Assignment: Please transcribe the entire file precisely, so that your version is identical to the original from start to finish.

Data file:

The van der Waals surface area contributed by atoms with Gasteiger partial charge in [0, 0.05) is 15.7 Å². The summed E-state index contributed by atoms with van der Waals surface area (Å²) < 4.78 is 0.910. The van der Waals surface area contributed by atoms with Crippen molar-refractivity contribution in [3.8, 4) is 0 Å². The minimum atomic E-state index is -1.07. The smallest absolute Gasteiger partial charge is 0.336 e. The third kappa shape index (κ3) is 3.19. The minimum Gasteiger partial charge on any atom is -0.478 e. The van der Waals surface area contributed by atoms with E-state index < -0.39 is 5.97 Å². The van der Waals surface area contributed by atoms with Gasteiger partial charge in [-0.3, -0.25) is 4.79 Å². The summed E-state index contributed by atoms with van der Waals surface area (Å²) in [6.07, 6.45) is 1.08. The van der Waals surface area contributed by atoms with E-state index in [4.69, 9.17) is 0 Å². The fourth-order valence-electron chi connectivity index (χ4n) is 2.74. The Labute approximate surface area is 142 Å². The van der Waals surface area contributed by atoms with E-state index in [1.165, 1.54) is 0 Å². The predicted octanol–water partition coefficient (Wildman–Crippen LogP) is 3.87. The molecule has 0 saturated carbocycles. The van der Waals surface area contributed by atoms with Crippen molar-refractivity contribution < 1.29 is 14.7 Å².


The van der Waals surface area contributed by atoms with Gasteiger partial charge in [0, 0.05) is 15.7 Å². The summed E-state index contributed by atoms with van der Waals surface area (Å²) < 4.78 is 0.910. The van der Waals surface area contributed by atoms with Crippen molar-refractivity contribution in [3.8, 4) is 0 Å². The minimum atomic E-state index is -1.07. The smallest absolute Gasteiger partial charge is 0.336 e. The third kappa shape index (κ3) is 3.19. The minimum Gasteiger partial charge on any atom is -0.478 e. The van der Waals surface area contributed by atoms with E-state index < -0.39 is 5.97 Å². The van der Waals surface area contributed by atoms with Gasteiger partial charge in [-0.3, -0.25) is 4.79 Å². The summed E-state index contributed by atoms with van der Waals surface area (Å²) in [6.07, 6.45) is 1.08. The van der Waals surface area contributed by atoms with E-state index in [4.69, 9.17) is 0 Å². The fourth-order valence-electron chi connectivity index (χ4n) is 2.74. The Labute approximate surface area is 142 Å². The van der Waals surface area contributed by atoms with E-state index in [1.165, 1.54) is 0 Å². The predicted octanol–water partition coefficient (Wildman–Crippen LogP) is 3.87. The molecule has 0 saturated carbocycles. The van der Waals surface area contributed by atoms with Crippen molar-refractivity contribution < 1.29 is 14.7 Å².